Soon after, though, I found myself in the midst of a series of health scares, and one of the questions I had to ask myself was this: "If I am going to die sooner rather than later, what is it I want to make sure I do and/or experience before I go?" To my surprise, the first answer that bubbled up from deep within was "write another novel."
Still, I was in the midst of preparing for a trip to Los Angeles. Now was not the time to start a novel. I would think about it when I got back.
As usual, my Muse had other plans: "The time for a new novel is now," it insisted "or, at least, next week. Start it when you get to L.A."
Eight months passed. The health concerns that had so concerned me dissolved and my focus turned to a different book, Birthing Your Book...Even If You Don't Know What It's About, and then to a related "rebranding" of myself as The Birthing Your Book Guru.
Little did I know that this guru's most challenging client was to be himself!
The curly haired man with dark, deeply set eyes who walked up to my table never gave me his name, but something about his presence immediately demanded my attention. He ignored my greeting as he studied my display of books. Then with a gaze of almost alarming intensity, he turned his attention to me.
"What's your rising sign?" he asked with no preamble.
"Virgo," I replied.
"When do you normally write?"
"You need to be writing two hours before dawn," he proclaimed, backing it up with an astrological explanation that eluded me.
"Oh. Yeah. Okay," I said aloud. Not going to happen, I said to myself. I'm barely functional two hours after dawn, let alone two hours before. But when the next morning I awoke at 4:30, I decided to put the mystery man's theory to the test. I found the few pages of barely started novel on my laptop and picked up where I had left off.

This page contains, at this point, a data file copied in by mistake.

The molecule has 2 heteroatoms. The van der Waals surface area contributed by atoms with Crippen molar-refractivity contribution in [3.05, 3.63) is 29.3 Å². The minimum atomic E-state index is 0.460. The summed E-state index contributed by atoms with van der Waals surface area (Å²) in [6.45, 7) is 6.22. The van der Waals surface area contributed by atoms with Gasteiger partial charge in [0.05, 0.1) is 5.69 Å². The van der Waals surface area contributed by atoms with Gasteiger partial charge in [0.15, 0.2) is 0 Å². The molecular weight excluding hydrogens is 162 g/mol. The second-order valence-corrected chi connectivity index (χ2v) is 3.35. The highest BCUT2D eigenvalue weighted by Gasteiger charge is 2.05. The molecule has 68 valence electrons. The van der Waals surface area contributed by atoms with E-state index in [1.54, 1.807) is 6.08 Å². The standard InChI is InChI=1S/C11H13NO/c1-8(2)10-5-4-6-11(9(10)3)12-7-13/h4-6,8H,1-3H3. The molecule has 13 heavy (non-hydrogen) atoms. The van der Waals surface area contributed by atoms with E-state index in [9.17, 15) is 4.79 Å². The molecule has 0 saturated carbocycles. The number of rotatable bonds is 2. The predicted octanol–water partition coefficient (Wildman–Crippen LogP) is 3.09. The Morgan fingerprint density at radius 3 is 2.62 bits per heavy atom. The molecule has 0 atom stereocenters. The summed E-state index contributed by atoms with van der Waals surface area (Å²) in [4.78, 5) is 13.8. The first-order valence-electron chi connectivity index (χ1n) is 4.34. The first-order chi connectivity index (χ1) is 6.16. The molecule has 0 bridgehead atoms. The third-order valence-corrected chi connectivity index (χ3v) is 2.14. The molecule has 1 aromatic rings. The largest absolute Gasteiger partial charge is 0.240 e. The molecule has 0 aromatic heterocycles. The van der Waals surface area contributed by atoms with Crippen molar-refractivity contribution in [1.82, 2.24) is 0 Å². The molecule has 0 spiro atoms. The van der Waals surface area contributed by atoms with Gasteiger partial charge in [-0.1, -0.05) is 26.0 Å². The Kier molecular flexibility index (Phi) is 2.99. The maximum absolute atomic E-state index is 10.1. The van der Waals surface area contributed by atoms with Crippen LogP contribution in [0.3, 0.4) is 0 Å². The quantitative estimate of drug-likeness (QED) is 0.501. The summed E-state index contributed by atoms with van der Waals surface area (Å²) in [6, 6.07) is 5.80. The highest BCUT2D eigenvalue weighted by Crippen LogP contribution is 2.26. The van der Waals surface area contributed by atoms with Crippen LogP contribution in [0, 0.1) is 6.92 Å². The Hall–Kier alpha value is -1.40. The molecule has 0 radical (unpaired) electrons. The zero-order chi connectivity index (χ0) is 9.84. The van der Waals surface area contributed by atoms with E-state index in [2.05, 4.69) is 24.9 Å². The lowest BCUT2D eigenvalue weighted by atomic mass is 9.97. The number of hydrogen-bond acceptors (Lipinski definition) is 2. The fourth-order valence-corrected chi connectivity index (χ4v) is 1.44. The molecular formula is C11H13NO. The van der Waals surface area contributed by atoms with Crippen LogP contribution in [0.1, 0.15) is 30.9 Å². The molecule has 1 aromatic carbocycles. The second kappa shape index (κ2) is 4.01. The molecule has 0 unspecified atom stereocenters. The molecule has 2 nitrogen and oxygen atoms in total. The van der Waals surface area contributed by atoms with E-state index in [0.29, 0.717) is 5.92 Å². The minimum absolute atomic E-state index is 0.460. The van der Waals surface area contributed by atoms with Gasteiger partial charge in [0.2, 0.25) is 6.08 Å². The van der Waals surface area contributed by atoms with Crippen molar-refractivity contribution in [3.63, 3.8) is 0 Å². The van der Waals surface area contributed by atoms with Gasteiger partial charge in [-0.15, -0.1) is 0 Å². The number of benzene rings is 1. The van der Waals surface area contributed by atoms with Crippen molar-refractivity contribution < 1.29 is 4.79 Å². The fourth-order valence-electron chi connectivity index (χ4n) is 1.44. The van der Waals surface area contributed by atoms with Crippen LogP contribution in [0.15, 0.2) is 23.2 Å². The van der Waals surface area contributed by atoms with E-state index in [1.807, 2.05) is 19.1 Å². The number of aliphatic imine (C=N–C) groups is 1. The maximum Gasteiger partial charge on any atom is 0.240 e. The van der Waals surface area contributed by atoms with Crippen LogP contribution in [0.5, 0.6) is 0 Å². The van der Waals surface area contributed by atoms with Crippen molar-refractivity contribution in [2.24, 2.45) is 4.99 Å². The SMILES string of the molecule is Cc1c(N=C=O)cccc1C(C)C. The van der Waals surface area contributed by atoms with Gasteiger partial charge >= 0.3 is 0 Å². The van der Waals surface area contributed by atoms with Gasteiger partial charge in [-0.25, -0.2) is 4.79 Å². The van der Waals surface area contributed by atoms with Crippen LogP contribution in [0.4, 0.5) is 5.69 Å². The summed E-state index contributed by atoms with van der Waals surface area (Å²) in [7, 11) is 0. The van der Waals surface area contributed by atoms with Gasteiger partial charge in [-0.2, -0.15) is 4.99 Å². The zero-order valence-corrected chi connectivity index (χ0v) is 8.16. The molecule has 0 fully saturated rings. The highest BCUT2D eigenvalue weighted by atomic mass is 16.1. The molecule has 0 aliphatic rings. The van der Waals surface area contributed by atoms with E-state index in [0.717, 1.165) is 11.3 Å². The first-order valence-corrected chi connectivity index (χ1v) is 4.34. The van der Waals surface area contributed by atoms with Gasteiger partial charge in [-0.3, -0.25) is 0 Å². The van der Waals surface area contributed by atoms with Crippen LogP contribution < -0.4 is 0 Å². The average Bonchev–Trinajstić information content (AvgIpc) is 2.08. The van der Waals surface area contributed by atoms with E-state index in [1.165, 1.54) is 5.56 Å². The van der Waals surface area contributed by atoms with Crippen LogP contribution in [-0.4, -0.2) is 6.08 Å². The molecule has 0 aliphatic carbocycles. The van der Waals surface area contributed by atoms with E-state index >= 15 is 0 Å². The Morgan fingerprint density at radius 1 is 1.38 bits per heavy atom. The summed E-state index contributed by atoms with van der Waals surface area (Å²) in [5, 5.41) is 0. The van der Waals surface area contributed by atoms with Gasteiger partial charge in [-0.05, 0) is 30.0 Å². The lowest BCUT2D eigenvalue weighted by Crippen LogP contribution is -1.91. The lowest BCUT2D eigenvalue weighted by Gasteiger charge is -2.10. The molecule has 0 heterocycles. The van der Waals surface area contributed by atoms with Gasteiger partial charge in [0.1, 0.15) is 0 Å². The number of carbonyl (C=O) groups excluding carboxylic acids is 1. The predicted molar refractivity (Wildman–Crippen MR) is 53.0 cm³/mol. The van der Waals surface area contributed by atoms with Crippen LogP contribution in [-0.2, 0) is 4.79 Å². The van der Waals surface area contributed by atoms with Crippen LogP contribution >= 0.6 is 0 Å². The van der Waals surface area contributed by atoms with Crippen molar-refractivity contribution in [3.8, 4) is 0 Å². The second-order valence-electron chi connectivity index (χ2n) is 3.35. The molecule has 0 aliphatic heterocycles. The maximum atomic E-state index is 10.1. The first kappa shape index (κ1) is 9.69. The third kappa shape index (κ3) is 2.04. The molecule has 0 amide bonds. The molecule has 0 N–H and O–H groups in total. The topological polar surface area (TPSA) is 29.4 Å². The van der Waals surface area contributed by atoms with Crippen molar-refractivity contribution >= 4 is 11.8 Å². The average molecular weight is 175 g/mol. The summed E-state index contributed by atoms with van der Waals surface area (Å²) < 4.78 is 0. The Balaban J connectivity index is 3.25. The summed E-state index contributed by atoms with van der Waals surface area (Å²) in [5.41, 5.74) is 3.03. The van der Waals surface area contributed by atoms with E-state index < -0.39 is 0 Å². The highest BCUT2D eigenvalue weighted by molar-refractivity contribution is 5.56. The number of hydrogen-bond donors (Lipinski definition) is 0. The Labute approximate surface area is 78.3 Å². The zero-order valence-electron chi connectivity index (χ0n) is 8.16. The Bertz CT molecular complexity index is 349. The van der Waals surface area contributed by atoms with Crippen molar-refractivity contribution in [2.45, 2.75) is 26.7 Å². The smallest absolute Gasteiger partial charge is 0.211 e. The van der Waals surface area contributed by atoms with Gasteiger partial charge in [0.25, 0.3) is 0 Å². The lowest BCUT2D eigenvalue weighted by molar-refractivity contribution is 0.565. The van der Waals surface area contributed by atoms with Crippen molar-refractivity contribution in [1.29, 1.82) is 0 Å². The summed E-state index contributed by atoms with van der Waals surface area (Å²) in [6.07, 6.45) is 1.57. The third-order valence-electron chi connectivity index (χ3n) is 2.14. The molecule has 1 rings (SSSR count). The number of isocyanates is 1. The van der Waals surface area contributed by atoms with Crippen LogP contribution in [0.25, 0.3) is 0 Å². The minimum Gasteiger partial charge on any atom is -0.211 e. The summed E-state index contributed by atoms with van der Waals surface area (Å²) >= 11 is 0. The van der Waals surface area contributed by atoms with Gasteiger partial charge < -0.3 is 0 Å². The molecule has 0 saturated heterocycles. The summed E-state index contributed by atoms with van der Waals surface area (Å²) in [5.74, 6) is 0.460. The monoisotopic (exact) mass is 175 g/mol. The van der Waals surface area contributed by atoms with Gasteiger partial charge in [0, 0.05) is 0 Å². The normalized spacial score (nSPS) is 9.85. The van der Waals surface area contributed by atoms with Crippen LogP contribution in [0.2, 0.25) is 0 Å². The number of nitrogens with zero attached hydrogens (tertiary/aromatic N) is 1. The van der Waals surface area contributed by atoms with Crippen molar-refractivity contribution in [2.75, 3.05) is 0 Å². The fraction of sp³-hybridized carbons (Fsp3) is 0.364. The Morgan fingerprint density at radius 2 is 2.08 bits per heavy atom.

I have been working on the novel ever since, though not before dawn.
It has not been easy.
Each of my 11 books has found fresh challenges to throw at me, and this new novel is no different. From its scope to its research needs to its semi-autobiographical nature, it tests me in every moment – emotionally as well as creatively. And it dares me to trust more fully and deeply than I have ever before dared – to trust myself, to trust my abilities and to trust a story about which I know little, except as it writes itself through me. The result? More resistance than I would care to admit to.
Suddenly I, too, felt an urge to open Acts of Surrender. And once I started, I couldn't stop – reading or sobbing.
Fifty pages later, I forced myself to put the book down; it was late and I could barely keep my eyes open.
What I realized, though, as I drifted off to sleep was that I had needed my own words and the example of my own life to remind me of who I am and what I’m about. I had needed them to get me past some of my resistance. I had needed them to get me to recommit to my writer self and to surrender to what can be the only thing of true importance in my life right now: this new novel.
Not for the first time in my life and probably not for the last, all that matters is that I'm writing.
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